Ombudsman: Khodorkovsky pardon unlikely to have much effect on Russian business

The Russian president's commissioner for entrepreneurs' rights has argued that President Vladimir Putin's pardoning former oil tycoon Mikhail Khodorkovsky last week is unlikely to exercise any serious effect on business in Russia.

The Russian president's commissioner for entrepreneurs' rights has argued that President Vladimir Putin's pardoning former oil tycoon Mikhail Khodorkovsky last week is unlikely to exercise any serious effect on business in Russia.

"Of course, for Russian business it is not a big but a positive piece of news. However, this won't radically affect the overall situation in business because business communities are pragmatic, money-counting people and they don't react very much to decisions such as Khodorkovsky's being pardoned by the head of state. It's more likely to affect the political and social climate in the country," the ombudsman, Boris Titov, told Interfax on Monday.

Russian business people are more concerned about "how their partners are doing" and "what's happening in a specific industry or region," Titov said.

Foreign business is more likely to react to Khodorkovsky's release, he said.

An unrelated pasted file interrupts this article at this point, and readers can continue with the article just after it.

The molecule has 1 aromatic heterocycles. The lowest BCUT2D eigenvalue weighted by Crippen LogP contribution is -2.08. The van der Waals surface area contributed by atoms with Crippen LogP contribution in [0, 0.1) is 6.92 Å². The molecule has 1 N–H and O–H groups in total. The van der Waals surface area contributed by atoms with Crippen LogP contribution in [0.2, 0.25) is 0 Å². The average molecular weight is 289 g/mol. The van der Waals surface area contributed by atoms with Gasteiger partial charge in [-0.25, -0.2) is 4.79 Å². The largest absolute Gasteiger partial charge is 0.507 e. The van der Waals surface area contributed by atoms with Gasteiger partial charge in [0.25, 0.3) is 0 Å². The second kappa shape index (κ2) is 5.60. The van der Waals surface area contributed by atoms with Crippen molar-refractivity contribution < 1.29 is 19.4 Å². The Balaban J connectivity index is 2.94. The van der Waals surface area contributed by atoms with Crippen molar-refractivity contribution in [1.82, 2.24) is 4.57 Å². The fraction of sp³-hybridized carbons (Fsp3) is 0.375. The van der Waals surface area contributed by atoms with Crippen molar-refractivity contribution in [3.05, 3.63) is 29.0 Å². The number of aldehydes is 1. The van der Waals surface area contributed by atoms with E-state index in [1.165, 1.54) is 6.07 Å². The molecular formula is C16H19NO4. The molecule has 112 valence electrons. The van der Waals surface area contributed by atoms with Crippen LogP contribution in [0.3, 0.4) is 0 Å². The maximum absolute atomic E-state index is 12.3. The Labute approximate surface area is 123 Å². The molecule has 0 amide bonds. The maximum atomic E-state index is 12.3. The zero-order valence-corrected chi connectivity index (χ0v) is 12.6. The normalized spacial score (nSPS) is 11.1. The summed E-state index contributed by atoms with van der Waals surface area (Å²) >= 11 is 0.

Asked whether his office would give Khodorkovsky any help if the latter asked for it, Titov said: "Our staff have prepared an expert assessment of the Khodorkovsky case. It isn't an easy case, least of all the second case. No clear legal qualifications have been made in those cases. If Mikhail Borisovich considers it necessary to come to us and raise those issues, we will show him all our expert assessments, and we may hold a public hearing as well."

Titov said Khodorkovsky was unlikely to set up a company as large as his former oil company Yukos because, the ombudsman argued, such big amounts of property don't change hands these days.

"But Khodorkovsky has a very large potential, he is an intelligent and knowledgeable man. If he wants to set up some new enterprises, say, in the innovations industry or services industry, he will do so," Titov said.

Khodorkovsky had told reporters in Berlin on Sunday that, in the letter in which he asked Putin for pardon, he had said he would not seek taking back Yukos assets that he had lost.

"In my letter to Putin I said that business and any action for the return of the assets is a closed matter for me," Titov said.

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